Rice (1893) vs. Tough (2006)

Contrast Rice’s 1893 description of a classroom in New York City:

Another way in which time is saved is by compelling the children to stare fixedly at the source whence the wisdom flows. When the teacher is the source of wisdom, all the children in the room stare fixedly in the direction of the teacher; when a word on the blackboard is the source of wisdom, all eyes stare fixedly at a point on the blackboard.

Now, here is Paul Tough describing a KIPP classroom in New York City:

Students at both KIPP and Achievement First schools follow a system for classroom behavior invented byLevin and Feinberg called Slant, which instructs them to sit up, listen, ask questions, nod and track thespeaker with their eyes. When I visited KIPP Academy last month, I was standing with Levin at the front of a music class of about 60 students, listening to him talk, when he suddenly interrupted himself and pointed at
me. ”Do you notice what he’s doing right now?” he asked the class.

They all called out at once, ”Nodding!”

Levin’s contention is that Americans of a certain background learn these methods for taking in information nearly on and employ them instinctively. KIPP students, he says, need to be taught the methods explicitly. And so it is a little unnerving to stand at the front of a KIPP class; every eye is on you. When a student speaks, every head swivels to watch her. To anyone raised in the principles of progressive education, the uniformity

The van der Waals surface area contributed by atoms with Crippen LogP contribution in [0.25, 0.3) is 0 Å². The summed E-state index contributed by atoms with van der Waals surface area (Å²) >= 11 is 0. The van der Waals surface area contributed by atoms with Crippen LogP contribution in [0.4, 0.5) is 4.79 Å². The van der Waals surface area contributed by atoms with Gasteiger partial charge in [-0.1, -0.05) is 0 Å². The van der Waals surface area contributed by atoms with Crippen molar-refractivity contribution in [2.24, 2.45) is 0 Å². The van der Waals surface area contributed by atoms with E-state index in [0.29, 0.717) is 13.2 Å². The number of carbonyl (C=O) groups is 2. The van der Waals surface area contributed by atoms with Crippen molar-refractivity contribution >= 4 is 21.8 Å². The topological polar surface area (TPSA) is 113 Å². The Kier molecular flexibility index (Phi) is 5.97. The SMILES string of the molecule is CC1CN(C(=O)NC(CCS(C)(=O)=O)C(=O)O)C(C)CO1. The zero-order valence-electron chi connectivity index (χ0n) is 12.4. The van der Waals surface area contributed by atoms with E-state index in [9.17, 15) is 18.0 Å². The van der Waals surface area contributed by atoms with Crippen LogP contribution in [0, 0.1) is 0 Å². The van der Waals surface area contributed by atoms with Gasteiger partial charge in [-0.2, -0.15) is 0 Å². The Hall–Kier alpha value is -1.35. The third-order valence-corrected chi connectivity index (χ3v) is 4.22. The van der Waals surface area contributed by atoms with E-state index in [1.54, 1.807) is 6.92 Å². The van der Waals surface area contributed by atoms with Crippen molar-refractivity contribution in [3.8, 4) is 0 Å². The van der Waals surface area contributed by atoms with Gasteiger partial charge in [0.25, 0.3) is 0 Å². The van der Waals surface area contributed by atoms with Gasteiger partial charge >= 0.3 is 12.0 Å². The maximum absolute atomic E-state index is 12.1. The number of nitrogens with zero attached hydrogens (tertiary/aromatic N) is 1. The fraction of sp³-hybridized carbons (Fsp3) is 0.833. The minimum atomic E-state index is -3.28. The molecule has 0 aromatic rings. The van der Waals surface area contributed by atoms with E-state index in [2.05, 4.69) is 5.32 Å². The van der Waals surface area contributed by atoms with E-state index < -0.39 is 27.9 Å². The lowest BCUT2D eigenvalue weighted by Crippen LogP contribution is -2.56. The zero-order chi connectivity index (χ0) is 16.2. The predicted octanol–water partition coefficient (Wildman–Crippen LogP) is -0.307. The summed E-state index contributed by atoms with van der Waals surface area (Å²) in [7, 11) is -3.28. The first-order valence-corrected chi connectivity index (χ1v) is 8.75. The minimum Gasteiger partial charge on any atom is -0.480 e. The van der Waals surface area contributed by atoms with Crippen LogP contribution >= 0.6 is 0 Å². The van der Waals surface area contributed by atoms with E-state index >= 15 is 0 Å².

and discipline in KIPP classrooms can be off-putting. But the kids I spoke to said they use the Slant method not because they fear they will be punished otherwise but because it works: it helps them to learn. (They may also like the feeling of having their classmates’ undivided attention when they ask or answer a question.)

When Levin asked the music class to demonstrate the opposite of Slanting — ”Give us the normal school look,” he said — the students, in unison, all started goofing off, staring into space and slouching. Middle-class Americans know intuitively that ”good behavior” is mostly a game with established rules; the KIPP students seemed to be experiencing the pleasure of being let in on a joke.

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